A leading risk mitigation expert shares insights into the benefits of openly discussing risk
Caspar Robinson, Head of Risk Mitigation at Merck
The pandemic-driven focus on risk mitigation has highlighted supply chain challenges and potential areas for improvement that need to be addressed across the industry. In this SelectScience interview, we speak to Caspar Robinson, Risk Mitigation Program Lead at Merck. He shares his insights on how open communication and strategic partnerships can facilitate supply chain security and other risk factors such as quality and regulatory challenges, which in turn can protect consumers and enable good business practices.
In the past two years, supply chain channels across industries have been significantly disrupted by the COVID-19 pandemic. Discussing the key challenges in the post-pandemic environment, Robinson explains that supply chain disruptions have led to unprecedented and unforeseen increases in demand for certain commodities. This situation has only been exacerbated by disruption to global and local transportation networks. Additionally, limited headcount and quarantine requirements imposed by COVID-19 have brought manufacturing and testing operations to a halt.
Refocusing the spotlight on risk reduction
Such challenges have warranted a review of factors such as supply chain reliability, quality of materials, regulatory support and sourcing best practices. Risk mitigation activities have come under the spotlight, with the industry questioning the assumptions and thinking that traditionally go into contingency planning.
As a result, the pandemic has prompted a refocus on maintaining business continuity, Robinson says. “Risk mitigation is the removal, reduction, or effective housing of elements that could disrupt a company’s operations or services.” The negative aspects of unaddressed risk can be very serious, he continues: “On the one hand, there can be harm for consumers or patients, as in the case of healthcare. But it can also contribute to reputational damage, adverse regulatory findings, business disruption, escalating costs, and even loss of business.” Therefore, it is critical that organizations conduct risk assessments and plan for risk mitigation while actively choosing to work with suppliers that contribute to can contribute to risk reduction.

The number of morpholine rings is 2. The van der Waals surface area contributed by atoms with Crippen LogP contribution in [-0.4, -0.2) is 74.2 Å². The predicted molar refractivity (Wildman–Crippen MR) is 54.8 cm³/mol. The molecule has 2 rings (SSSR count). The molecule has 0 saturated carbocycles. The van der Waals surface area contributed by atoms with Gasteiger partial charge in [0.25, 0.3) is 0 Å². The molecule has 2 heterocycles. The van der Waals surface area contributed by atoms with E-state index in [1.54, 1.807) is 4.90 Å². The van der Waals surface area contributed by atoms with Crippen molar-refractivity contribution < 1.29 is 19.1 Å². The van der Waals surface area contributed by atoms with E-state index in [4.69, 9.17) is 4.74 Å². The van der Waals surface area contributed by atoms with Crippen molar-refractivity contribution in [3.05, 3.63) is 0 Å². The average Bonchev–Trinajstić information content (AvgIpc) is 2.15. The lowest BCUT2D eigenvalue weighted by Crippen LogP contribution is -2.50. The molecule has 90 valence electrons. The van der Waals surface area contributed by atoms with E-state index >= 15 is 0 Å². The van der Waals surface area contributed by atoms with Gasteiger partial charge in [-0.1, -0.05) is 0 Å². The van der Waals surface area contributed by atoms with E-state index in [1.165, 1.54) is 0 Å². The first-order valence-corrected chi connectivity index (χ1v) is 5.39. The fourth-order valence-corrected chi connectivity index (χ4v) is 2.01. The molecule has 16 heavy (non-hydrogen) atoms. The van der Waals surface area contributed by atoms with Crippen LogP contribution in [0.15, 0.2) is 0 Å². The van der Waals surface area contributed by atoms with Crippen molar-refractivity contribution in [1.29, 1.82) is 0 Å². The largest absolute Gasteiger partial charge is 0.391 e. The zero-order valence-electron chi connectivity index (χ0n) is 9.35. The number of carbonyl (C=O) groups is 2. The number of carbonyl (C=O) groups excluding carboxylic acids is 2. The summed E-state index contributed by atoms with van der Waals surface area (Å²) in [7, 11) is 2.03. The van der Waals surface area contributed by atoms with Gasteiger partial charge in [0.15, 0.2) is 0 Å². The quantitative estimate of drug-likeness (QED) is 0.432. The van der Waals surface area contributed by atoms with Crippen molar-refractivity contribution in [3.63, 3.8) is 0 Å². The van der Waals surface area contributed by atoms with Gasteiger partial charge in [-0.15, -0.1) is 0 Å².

Engage in proactive and open conversations
With differing regulatory standards across industries, the lens from which risk mitigation is viewed could be different, Robinson explains. “In highly regulated sectors like healthcare, there is already an embedded expectation that an active supplier management program is in place that covers risk mitigation. This may not be the case for less regulated or unregulated sectors,” he explains. Still, the focus across industries is to ensure business operations remain robust and reliable. With these common goals in mind, risk reduction should be a standard part of good business practice for any industry.
“Within the three main categories – supply chain, quality and regulation – many concrete actions can be taken to reduce and manage risk. However, a common theme underlying all risk mitigation efforts is proactive and regular communication between the customer and the supplier,” explains Robinson.
“There can always be certain aspects of a business that are out of our control, such as a global shortage of certain commodities at a given point in time,” Robinson clarifies. Therefore, the key is to identify alternative solutions to addressable supply chain issues, with a focus on improving quality and supply chain reliability while maintaining business consistency. An open and structured discussion about risks enables the adoption of new, effective solutions.
Facilitate risk mitigation through strategic partnerships
“To meet the challenges our trading partners typically face, we work to gain a thorough understanding of their current and future needs,” shares Robinson. As a raw materials manufacturer and service provider with a global presence, Merck engages in active communication in order to build a collaborative partnership.
As evidence of its willingness to invest in risk mitigation, the Merck team is entering into strategic partnerships, with the support of respective leadership teams on both sides. “We have found that cross-functional stakeholder support enables both organizations to work together to address risk from initial product development through final manufacturing,” continues Robinson. “This way of working empowers both teams to think about risk and how best to address it in a holistic way throughout the commercialization process.”
These multi-stakeholder discussions will lead to productive conversations that allow a range of perspectives and diverse needs to be brought to the fore, Robinson notes. Highlighting functional requirements, identifying current pain points, and gaining clarity on where future business goals lie are key to getting the conversation going on risk mitigation efforts. “As a manufacturer and service provider, we always appreciate a face-to-face meeting because it allows us to go into the details, which ultimately proves valuable in tailoring a solution to our customers’ needs. In advance of these discussions, we have created many useful online educational resources to help customers understand potential solutions,” says Robinson.
Merck’s goal as a manufacturer and service provider is to reduce unnecessary challenges – including unaddressed risks – for its customers. “Our goal is to enable our customers to focus on the core aspects of their business without having to worry about hurdles. We are here to pave their way to success,” concludes Robinson.